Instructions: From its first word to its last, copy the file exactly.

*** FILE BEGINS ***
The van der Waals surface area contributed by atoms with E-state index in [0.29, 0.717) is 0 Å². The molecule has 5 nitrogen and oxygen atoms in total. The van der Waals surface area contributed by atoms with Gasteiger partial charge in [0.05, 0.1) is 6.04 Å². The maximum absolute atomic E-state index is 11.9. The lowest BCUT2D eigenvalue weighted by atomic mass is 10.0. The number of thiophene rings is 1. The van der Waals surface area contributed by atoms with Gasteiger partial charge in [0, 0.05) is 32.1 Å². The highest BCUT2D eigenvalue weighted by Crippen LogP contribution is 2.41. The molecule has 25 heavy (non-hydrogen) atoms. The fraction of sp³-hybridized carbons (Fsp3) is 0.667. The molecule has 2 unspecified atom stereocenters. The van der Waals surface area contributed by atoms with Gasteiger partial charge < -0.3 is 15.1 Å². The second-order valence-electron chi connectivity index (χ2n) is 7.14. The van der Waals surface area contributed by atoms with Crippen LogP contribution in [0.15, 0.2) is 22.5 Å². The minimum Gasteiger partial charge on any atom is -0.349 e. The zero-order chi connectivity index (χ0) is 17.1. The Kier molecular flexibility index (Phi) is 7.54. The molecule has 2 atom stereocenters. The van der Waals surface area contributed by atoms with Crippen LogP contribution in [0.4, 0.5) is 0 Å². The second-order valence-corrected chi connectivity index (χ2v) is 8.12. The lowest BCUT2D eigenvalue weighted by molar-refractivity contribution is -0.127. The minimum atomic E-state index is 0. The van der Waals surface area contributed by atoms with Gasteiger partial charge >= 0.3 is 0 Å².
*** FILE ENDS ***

The van der Waals surface area contributed by atoms with E-state index in [0.29, 0.717) is 0 Å². The molecule has 5 nitrogen and oxygen atoms in total. The van der Waals surface area contributed by atoms with Gasteiger partial charge in [0.05, 0.1) is 6.04 Å². The maximum absolute atomic E-state index is 11.9. The lowest BCUT2D eigenvalue weighted by atomic mass is 10.0. The number of thiophene rings is 1. The van der Waals surface area contributed by atoms with Gasteiger partial charge in [0, 0.05) is 32.1 Å². The highest BCUT2D eigenvalue weighted by Crippen LogP contribution is 2.41. The molecule has 25 heavy (non-hydrogen) atoms. The fraction of sp³-hybridized carbons (Fsp3) is 0.667. The molecule has 2 unspecified atom stereocenters. The van der Waals surface area contributed by atoms with Gasteiger partial charge < -0.3 is 15.1 Å². The second-order valence-electron chi connectivity index (χ2n) is 7.14. The van der Waals surface area contributed by atoms with Crippen LogP contribution in [0.15, 0.2) is 22.5 Å². The minimum Gasteiger partial charge on any atom is -0.349 e. The zero-order chi connectivity index (χ0) is 17.1. The Kier molecular flexibility index (Phi) is 7.54. The molecule has 2 atom stereocenters. The van der Waals surface area contributed by atoms with Crippen LogP contribution in [0.4, 0.5) is 0 Å². The second-order valence-corrected chi connectivity index (χ2v) is 8.12. The lowest BCUT2D eigenvalue weighted by molar-refractivity contribution is -0.127. The minimum atomic E-state index is 0. The van der Waals surface area contributed by atoms with Gasteiger partial charge >= 0.3 is 0 Å².